This powerful film opens with an aerial view of suburban, leafy west London, the camera moving deliberately towards the tower block to the sound of the circling blades and city soundscape below. On approaching the tower block, the film falls absolutely silent as the helicopter circles and hovers around the building.

McQueen’s steady gaze takes the viewer in and out of the building, occasionally lingering on a blackened, broken window, a discarded object, trash bags, and forensic teams in PPE. Recalling Hitchcock’s seminal scene in the ‘North by Northwest’, the silence only helps magnify the sense of absolute terror and (in this case) absolute grief.

The Grenfell fire should never have happened. It was due to the cheap combustible cladding (banned in Europe) that was installed on the social housing high-rise only a year earlier. And the building had inadequate fire extinguishers and sprinklers.

In a powerful essay ‘Never Again Grenfell’ Paul Gilroy, author and scholar of race, culture and nationalism, writes:

‘To me, Steve McQueen’s work suggests that there is much to gain in confronting the meanings of the damaged structure and making the shock of our painful contact with it instructive. Opening ourselves humbly to that possibility can be accomplished without betraying the tower’s plural traumas or the political complexity of this moment in which closure is not an option. We cannot understand Grenfell unless we keep the reality of this building firmly in mind.’

On the day I went to the ‘Grenfell’ preview screening at the Serpentine, the collective expression was solum; most of us had cried. McQueen’s lens is spellbinding. It makes us meditate in that moment on the memory never to be forgotten.

The film is being screened until until 10 May, after which the work will be placed in the care of the Tate Gallery and the Museum of London ’s collections.

Read my full review here

Exhibition: ‘Alice Neel: Hot off the Griddle’ at the Barbican Gallery, London

Alice Neel at the age of 29, 1929 © The Estate of Alice Neel. Courtesy The Estate of Alice Neel

Alice Neel, activist, feminist, humanist, warm and passionately non-conformist, is one of the leading painters of our time. Working predominantly in New York, where she lived most of her life, and in the intimate surroundings of her home rather than a studio, from the start of her long career Neel was drawn to raw moments of intimacy, painting neighbours, artists, activists, labour leaders, Black intellectuals, queer couples — often painting those excluded from portraiture. “I’m a collector of souls,” she wrote. “I paint my time using the people as evidence.”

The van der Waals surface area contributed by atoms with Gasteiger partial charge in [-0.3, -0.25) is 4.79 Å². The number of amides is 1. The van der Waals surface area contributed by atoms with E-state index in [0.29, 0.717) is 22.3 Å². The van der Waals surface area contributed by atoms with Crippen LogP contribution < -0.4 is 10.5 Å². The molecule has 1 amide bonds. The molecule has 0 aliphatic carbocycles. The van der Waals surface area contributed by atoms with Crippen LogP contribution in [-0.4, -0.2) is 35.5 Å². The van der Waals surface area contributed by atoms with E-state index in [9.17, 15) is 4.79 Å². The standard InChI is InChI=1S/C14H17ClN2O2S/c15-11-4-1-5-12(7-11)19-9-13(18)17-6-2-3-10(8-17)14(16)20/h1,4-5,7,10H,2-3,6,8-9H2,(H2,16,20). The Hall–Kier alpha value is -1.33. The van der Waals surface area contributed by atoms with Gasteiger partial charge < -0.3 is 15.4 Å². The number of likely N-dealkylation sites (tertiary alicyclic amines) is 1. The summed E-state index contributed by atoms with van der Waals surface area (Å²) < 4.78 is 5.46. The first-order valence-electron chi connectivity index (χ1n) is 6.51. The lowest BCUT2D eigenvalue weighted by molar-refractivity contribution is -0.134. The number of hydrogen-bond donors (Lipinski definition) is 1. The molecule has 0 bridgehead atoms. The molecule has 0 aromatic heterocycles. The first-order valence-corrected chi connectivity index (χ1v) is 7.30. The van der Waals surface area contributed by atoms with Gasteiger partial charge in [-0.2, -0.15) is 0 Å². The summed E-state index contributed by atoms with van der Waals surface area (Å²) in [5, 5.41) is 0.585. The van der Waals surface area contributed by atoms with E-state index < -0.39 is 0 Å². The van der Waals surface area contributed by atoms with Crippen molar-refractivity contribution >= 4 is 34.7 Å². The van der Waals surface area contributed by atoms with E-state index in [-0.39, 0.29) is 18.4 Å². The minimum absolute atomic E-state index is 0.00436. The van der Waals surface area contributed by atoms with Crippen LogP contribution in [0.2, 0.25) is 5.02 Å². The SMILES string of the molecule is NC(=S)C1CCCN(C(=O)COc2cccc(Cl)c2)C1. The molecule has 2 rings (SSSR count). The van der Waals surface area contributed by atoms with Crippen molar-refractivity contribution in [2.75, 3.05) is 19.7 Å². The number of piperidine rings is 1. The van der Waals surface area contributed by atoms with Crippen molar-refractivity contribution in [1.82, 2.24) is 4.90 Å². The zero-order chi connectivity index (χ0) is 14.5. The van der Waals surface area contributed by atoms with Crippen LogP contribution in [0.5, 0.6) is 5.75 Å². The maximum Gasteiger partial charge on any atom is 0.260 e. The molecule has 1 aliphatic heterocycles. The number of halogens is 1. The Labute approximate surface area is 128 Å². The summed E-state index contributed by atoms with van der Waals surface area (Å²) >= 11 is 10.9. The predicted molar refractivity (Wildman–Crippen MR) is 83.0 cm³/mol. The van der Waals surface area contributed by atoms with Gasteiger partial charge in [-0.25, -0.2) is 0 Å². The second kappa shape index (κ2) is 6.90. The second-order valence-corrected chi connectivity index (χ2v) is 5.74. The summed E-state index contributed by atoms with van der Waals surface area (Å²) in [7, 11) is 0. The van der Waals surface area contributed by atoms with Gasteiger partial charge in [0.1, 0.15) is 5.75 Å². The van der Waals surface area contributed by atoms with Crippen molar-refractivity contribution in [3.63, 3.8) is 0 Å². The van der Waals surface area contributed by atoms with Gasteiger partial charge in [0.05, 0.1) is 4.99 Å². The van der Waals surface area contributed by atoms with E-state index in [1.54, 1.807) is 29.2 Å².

‘Alice Neel: Hot off the Griddle’ at the Barbican gallery captures the spirit of this remarkable painter of the 20th century who, despite her figurative work being so unfashionable, refused to conform to the art movements of her time.

Andy Warhol, 1970 © The Estate of Alice Neel. Courtesy The Estate of Alice Neel.

And she was a gifted portraitist; her gaze penetrates deep inside each of her subjects, all of whom are treated with respect, compassion, humour and equal attention, be it her fellow artist Andy Warhol caught at his most vulnerable (1970), the youthful poet and writer John Perreault (1972), head of the US Communist Party Gus Hall (1981), a couple of privileged Wellesley College girls (1967), her neighbour Carmen and child (1972), or indeed herself, painted in 1980 at a ripe age of 80. 

As a side note, it’s interesting to compare Neel’s self-portrait with Lucian Freud’s ‘Painter Working, Reflections’ (1993), also his only full-figure naked self-portrait, painted as the artist turned 70. Whereas Neel reveals a touch of vulnerability in her pose, seated in an armchair, paintbrush in hand, cheeks flushed, Freud stands arrogant, full of ego, tough – yet both artist appear triumphant.

The Barbican’s gorgeous exhibition, with its warm colours and textures, offers an intimate encounter with the artist. Neel’s work is as fresh and relevant and powerful today as it was then. And, as the exhibition catalogue nicely points out, it speaks of our concerns and struggles, who is represented and why, highlighting the political nature of how we look at others, and what it is to feel seen.

‘Alice Neel: Hot off the Griddle’ is at the Barbican gallery in London until May 21, 2023.

Self-Portrait, 1980 © The Estate of Alice Neel. Courtesy The Estate of Alice Neel.